Alexander McCall Smith book is story of Edinburgh

Flour and rotten fruit fly during a rectorial battle in the Old College Quad in 1959. Picture: TSPL
Flour and rotten fruit fly during a rectorial battle in the Old College Quad in 1959. Picture: TSPL
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FLOUR fills the air as the cheers go up accompanied by the splatter of rotten fruit on the steps of Old College.

It’s a ritual no longer carried out among Edinburgh University students when they’re campaigning for a new rector, but for decades the egg and flour bombs would litter the quadrangle, while the professors hid indoors behind shuttered windows.

Similarly the rigorous physical education of the female pupils at the Edinburgh Merchant Company school, which looks akin to torture for the poor girls dangling from the bars, has long gone the way of pinafores and plimsolls as uniform staples.

And the days when rows of taxis would line up beneath the towering Scotsman newspaper office waiting to deliver the latest news hot off the press, are as dead as the Evening Dispatch.

But these images, and many others of a bygone era, fill the pages of a glossy coffee-table book which was one of the bestsellers at Christmas.

Alexander McCall Smith’s A Work of Beauty sees the novelist trawl the photographic and map archive of the Royal Commission on the Ancient and Historical Monuments of Scotland, choosing the images which reflect his own Edinburgh, the city he says he “loves and always shall”.

The book is packed with his reminiscences as well as images which tell his story of the Capital.

From photos of tenement stair bell pulls – “as if one might summon long-departed residents from their slumbers” – to those of sheep grazing on the Meadows, architectural drawings of some of the city’s famous buildings to life in the slums, the book leaves no stone unturned in his journey through time and around the city.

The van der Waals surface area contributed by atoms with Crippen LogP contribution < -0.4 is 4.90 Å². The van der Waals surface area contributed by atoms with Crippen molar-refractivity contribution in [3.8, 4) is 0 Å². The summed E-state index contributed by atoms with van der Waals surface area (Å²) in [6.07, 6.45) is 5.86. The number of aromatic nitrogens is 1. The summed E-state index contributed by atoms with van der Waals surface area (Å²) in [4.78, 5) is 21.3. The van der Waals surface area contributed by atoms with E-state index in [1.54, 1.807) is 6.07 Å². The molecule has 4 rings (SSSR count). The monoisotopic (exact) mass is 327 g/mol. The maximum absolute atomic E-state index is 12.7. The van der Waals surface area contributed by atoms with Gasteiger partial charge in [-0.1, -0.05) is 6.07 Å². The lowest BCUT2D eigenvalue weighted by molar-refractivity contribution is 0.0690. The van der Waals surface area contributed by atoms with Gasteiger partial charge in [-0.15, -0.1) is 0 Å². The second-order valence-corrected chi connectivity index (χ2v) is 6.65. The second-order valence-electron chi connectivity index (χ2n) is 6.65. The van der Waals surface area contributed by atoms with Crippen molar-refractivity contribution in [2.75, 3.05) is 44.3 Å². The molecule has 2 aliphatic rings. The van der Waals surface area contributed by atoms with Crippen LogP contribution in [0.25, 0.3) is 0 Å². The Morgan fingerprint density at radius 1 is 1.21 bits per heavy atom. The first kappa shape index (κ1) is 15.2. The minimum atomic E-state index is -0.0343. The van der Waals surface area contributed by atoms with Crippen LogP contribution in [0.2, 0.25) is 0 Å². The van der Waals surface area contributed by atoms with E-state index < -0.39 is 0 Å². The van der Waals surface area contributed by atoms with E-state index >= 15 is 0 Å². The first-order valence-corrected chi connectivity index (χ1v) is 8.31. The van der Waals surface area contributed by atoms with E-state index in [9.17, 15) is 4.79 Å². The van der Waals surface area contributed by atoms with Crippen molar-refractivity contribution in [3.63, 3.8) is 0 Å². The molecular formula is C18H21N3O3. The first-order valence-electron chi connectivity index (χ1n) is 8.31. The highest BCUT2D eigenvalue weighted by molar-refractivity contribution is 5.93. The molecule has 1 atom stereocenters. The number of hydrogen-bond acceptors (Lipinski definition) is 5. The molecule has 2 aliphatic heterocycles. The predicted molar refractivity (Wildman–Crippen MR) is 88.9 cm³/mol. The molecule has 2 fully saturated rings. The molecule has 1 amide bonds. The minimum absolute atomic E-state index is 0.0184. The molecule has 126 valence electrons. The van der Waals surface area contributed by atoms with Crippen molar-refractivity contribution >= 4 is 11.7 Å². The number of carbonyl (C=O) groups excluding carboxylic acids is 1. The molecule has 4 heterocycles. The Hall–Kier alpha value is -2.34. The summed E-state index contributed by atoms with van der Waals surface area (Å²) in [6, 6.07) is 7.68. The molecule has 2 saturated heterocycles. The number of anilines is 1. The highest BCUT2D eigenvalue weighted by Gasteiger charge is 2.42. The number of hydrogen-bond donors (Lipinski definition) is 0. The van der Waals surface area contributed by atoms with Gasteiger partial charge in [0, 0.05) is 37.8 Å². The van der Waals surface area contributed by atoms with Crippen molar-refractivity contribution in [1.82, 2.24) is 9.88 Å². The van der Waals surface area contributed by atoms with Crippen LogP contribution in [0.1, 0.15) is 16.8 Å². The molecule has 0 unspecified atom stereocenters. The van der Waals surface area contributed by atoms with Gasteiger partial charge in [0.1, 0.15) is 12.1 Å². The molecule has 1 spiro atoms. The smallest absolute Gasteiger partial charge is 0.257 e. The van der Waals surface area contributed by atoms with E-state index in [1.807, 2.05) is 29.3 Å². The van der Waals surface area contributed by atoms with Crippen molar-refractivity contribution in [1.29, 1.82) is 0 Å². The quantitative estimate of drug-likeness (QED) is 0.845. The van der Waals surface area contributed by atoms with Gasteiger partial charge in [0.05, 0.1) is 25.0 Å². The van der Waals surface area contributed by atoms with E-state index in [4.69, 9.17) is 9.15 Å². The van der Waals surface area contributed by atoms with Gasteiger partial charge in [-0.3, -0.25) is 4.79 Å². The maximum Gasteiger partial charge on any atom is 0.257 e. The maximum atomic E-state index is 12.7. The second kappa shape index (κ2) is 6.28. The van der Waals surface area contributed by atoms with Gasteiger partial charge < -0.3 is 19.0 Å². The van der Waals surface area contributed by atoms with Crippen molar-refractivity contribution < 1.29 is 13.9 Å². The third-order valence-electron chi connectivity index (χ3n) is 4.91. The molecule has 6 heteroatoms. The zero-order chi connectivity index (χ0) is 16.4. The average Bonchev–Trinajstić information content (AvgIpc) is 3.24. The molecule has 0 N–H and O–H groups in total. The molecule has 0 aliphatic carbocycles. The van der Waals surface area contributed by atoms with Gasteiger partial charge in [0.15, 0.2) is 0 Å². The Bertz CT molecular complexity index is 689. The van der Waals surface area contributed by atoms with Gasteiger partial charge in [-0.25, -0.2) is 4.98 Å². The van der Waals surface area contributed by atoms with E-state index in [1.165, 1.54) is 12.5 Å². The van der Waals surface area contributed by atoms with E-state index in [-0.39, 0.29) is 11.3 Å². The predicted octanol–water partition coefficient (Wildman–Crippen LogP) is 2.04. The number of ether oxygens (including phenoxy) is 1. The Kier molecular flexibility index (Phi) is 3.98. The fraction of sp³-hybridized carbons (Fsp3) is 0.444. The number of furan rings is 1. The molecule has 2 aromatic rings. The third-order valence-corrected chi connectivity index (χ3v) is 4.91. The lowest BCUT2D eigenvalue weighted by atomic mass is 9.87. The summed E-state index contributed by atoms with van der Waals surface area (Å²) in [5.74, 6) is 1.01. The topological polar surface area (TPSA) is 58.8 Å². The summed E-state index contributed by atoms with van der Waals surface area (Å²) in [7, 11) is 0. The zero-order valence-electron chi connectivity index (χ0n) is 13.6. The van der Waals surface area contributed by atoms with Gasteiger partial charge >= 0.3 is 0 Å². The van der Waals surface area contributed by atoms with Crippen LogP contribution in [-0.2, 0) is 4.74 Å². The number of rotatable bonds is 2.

Given the author, it’s perhaps no surprise that interest in the tome has been high. According to the RCAHMS demand has exceeded supply and it’s already on its third reprint.

McCall Smith, who is about to publish his 15th Mma Ramotswe novel, is not Edinburgh born, but in the book he says his love of the city began when he arrived as a student. And it has never ceased.

“I write about it. I dream about it.

“I walk its streets and see something new each day – traces of faded lettering on the stone, still legible, but just; some facade I have passed before and either not noticed or not looked at closely enough... every day this city can reveal something old that is for me, in a sense, something new.”

The book, through the eyes of an author, proves that Edinburgh is a city of stories, “from historical upheavals to the individual lives of its people, that every spire, cobblestone, bridge, close and avenue has a tale to tell”.

For McCall Smith the stories are in the city’s dreaming church spires, the worn steps of its educational institutes thanks to countless pupils and students, the wards of the hospitals, the lives of the people who live here.

He writes: “Inevitably if one spends many years in a city, particularly in a city one loves, there will be places within it what have very strong associations – memories linked with a room, a building, a street or a corner... but it is not just personal associations which make a city... it is the spirit of the place, a difficult to define quality that gives a town or city it’s particular character.”

He believes, he says, that cities which grow organically are the ones which have “soul”. “An artificially created city, one which has grown too quickly, will lack soul. It will not be a place that makes people fall in love with it, even those who visit for a short time, or those who do not visit at all, but merely read about it or see pictures.

“The great cities of this world, I suspect, are loved by many who may never have the chance to see them... Edinburgh too may be just that for some – a place they have seen depicted in photographs and wish to visit.”

Certainly the photos which he has selected from the archives would paint a picture of a city most would want to explore. And he says the light of Edinburgh is another reason why people fall in love with it.

Most of all though it’s a combination of nature, Scottish culture, and organic growth inspired by its population which makes Edinburgh feel “just right”.

A Work of Beauty by Alexander McCall Smith is £25 at all good bookshops.